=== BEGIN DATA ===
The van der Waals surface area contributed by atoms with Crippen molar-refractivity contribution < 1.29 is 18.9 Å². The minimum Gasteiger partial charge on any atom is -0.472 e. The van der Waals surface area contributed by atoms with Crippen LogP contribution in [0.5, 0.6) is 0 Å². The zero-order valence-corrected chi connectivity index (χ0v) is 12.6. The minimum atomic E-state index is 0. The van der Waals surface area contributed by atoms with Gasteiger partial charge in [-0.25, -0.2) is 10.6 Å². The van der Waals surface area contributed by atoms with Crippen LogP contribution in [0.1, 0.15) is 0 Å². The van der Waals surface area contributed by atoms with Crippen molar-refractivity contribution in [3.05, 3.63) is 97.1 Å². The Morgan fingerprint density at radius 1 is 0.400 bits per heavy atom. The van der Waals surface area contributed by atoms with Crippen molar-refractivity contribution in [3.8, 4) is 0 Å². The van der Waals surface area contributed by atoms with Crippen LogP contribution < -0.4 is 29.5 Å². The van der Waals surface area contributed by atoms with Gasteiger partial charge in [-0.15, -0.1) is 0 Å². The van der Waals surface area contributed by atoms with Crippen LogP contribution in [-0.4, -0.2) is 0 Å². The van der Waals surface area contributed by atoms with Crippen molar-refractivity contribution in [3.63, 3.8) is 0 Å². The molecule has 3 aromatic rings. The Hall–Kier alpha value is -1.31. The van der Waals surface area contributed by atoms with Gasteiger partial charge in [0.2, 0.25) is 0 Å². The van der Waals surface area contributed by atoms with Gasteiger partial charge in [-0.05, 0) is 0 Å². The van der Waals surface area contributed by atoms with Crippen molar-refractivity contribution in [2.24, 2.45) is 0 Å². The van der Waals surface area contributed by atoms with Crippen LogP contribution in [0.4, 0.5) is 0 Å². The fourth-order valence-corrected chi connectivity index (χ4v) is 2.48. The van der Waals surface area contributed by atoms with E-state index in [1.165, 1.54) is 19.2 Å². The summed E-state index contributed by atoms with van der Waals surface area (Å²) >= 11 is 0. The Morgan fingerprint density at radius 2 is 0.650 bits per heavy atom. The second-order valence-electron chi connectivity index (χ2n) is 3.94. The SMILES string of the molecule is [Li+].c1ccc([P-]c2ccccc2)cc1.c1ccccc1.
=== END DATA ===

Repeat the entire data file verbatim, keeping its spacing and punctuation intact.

The van der Waals surface area contributed by atoms with Crippen molar-refractivity contribution < 1.29 is 18.9 Å². The minimum Gasteiger partial charge on any atom is -0.472 e. The van der Waals surface area contributed by atoms with Crippen LogP contribution in [0.5, 0.6) is 0 Å². The zero-order valence-corrected chi connectivity index (χ0v) is 12.6. The minimum atomic E-state index is 0. The van der Waals surface area contributed by atoms with Gasteiger partial charge in [-0.25, -0.2) is 10.6 Å². The van der Waals surface area contributed by atoms with Crippen LogP contribution in [0.1, 0.15) is 0 Å². The van der Waals surface area contributed by atoms with Crippen molar-refractivity contribution in [3.05, 3.63) is 97.1 Å². The Morgan fingerprint density at radius 1 is 0.400 bits per heavy atom. The van der Waals surface area contributed by atoms with Crippen molar-refractivity contribution in [3.8, 4) is 0 Å². The van der Waals surface area contributed by atoms with Crippen LogP contribution < -0.4 is 29.5 Å². The van der Waals surface area contributed by atoms with Gasteiger partial charge in [-0.15, -0.1) is 0 Å². The van der Waals surface area contributed by atoms with Crippen LogP contribution in [-0.4, -0.2) is 0 Å². The van der Waals surface area contributed by atoms with Crippen molar-refractivity contribution in [3.63, 3.8) is 0 Å². The molecule has 3 aromatic rings. The Hall–Kier alpha value is -1.31. The van der Waals surface area contributed by atoms with Gasteiger partial charge in [0.2, 0.25) is 0 Å². The van der Waals surface area contributed by atoms with Gasteiger partial charge in [-0.05, 0) is 0 Å². The van der Waals surface area contributed by atoms with Crippen molar-refractivity contribution in [2.24, 2.45) is 0 Å². The van der Waals surface area contributed by atoms with Crippen LogP contribution in [0.4, 0.5) is 0 Å². The fourth-order valence-corrected chi connectivity index (χ4v) is 2.48. The van der Waals surface area contributed by atoms with E-state index in [1.165, 1.54) is 19.2 Å². The summed E-state index contributed by atoms with van der Waals surface area (Å²) >= 11 is 0. The Morgan fingerprint density at radius 2 is 0.650 bits per heavy atom. The second-order valence-electron chi connectivity index (χ2n) is 3.94. The SMILES string of the molecule is [Li+].c1ccc([P-]c2ccccc2)cc1.c1ccccc1.